Can You Freeze Cottage Cheese

When it comes to cottage cheese, it is always easy to forget how much you’ve put in the fridge. There are always those extra cartons left at the back of the fridge, taking up precious shelf space, on the cusp of turning sour.

Cottage cheese is the perfect accompaniment for sourdough toast, rye bread or to give your salad that lovely bitter edge. You can serve it at parties or just as a one-off treat to yourself on a Saturday morning. It is rich in B vitamins, protein and bone-building minerals such as calcium.

However, like most other cheeses, cottage cheese has only about a week of shelf life in the fridge. However, there is a way of keeping your excess cottage cheese for longer than a week - and that’s by freezing it.

That’s right, you can freeze cottage cheese. However, like most dairy products, the longer you freeze it or cycle it in a freeze and defrost pattern, then the more detrimental it will be to the final taste and texture of it.

So what is the best way to prepare your cottage cheese before freezing it? How long can you keep your cottage cheese in the fridge before it starts to lose its unique flavor? What are the best foods to serve with cottage cheese once it’s been defrosted?

Well, cottage cheese enthusiasts, we’ve got some answers to those nagging cheese preservations questions. We’ve compiled a pretty in-depth list of the best ways to freeze cottage cheese as well as some tasty recipes for when you finally take your cheese out of the freezer.

Can You Freeze Cottage Cheese?

If you don’t want to waste the city of cottage cheese slowly building up in your refrigerator, you can indeed freeze them. However, it’s not as easy as scooping out the contents of each of your containers and putting them straight in the icebox.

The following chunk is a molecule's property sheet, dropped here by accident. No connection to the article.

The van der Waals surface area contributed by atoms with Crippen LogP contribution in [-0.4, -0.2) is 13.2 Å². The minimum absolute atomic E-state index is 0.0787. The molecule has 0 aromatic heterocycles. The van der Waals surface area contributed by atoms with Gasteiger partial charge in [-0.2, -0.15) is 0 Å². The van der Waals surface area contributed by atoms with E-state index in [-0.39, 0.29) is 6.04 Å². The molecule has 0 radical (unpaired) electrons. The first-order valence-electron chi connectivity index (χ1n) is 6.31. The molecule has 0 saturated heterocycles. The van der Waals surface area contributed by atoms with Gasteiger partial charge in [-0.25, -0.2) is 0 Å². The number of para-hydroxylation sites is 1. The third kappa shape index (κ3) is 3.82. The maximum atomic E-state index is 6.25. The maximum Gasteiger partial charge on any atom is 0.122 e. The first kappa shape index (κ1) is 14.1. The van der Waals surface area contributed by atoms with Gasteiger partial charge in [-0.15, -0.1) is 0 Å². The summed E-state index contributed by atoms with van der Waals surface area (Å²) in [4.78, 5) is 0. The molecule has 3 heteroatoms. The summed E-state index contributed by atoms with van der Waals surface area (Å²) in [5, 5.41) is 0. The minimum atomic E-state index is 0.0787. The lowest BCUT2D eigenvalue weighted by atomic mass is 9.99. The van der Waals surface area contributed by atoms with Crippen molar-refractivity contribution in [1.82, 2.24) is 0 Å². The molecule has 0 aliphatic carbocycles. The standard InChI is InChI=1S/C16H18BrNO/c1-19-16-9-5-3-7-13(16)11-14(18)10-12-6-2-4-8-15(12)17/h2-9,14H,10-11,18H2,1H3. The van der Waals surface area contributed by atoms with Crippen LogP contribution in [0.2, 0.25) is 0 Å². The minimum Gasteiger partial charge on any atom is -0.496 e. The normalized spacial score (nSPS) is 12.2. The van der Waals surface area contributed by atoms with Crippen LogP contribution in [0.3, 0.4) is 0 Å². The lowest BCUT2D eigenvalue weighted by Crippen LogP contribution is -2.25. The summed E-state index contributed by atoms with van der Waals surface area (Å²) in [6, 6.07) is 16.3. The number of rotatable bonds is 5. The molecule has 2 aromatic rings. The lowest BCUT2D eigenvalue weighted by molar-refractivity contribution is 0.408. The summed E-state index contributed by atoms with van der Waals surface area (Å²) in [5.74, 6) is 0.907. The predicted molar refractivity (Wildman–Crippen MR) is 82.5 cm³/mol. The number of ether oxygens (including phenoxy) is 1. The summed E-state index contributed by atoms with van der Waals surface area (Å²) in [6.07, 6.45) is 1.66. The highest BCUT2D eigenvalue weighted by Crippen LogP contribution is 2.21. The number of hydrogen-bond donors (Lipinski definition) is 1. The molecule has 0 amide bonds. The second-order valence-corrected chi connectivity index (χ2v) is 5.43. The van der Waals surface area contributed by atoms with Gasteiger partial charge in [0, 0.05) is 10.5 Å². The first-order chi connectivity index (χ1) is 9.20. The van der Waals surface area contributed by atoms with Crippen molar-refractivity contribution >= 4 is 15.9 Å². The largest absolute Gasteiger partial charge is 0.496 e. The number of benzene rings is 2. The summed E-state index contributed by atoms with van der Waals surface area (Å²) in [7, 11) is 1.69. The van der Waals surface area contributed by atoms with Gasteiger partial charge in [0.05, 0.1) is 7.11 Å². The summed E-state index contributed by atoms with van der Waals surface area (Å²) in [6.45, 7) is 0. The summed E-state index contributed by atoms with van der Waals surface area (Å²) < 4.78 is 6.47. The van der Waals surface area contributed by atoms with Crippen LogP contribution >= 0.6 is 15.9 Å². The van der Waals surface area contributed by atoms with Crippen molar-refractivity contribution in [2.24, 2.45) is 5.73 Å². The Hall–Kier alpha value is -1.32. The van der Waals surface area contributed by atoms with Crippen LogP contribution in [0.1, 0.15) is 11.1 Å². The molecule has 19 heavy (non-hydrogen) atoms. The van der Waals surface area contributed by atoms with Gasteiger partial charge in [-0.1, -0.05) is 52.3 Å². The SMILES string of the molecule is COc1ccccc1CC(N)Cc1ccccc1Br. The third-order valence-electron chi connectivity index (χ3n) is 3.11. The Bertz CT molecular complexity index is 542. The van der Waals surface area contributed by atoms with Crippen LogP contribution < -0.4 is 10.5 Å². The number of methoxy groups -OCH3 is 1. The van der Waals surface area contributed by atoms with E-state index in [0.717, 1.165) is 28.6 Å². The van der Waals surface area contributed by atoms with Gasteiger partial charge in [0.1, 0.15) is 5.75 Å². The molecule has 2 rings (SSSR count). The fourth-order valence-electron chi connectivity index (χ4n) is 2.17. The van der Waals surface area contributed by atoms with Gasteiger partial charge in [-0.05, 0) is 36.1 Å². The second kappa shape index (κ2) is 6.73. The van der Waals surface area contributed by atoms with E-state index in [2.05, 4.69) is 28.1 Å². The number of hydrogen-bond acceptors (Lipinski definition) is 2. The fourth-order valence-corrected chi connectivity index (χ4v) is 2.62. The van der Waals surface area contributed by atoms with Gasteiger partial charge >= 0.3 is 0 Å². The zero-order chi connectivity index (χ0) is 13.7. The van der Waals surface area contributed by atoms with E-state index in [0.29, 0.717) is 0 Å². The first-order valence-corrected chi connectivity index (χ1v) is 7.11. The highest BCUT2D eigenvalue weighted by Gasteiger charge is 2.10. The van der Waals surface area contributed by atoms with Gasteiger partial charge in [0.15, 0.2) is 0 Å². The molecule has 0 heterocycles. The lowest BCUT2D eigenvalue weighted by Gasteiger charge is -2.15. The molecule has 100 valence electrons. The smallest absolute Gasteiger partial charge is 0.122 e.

Regular cheddar or processed cheese can freeze pretty easily, but cottage cheese is slightly trickier at lower temperatures.

When you store cottage cheese in the freezer, it will last anything from 4 to 6 months, although you can expect some diminishing in quality from repeated freezing and defrosting. We recommend that you still try and consume your cottage cheese within a few weeks of freezing.

However, freezing cottage cheese is a good way to elongate its life span, as it tastes excellent with a few select dishes. If you stockpile your supply, the chances are that you can use it when the right meal comes along.

You won’t need many items to freeze your cottage cheese. Here are a select few:

  • Freezer bags - you can transfer your cottage cheese from their original containers into these specially adapted, sealable freezer bags. It will preserve your cottage cheese for longer and prevent freezer burn.

  • Glass containers - glass containers are a great way to store frozen food, especially if they come with a snap-locking system, which will keep the food inside airtight and bacteria-free.

Don’t forget to label your cottage cheese before putting it in the freezer, so you can make sure it doesn’t go way beyond its use-by date.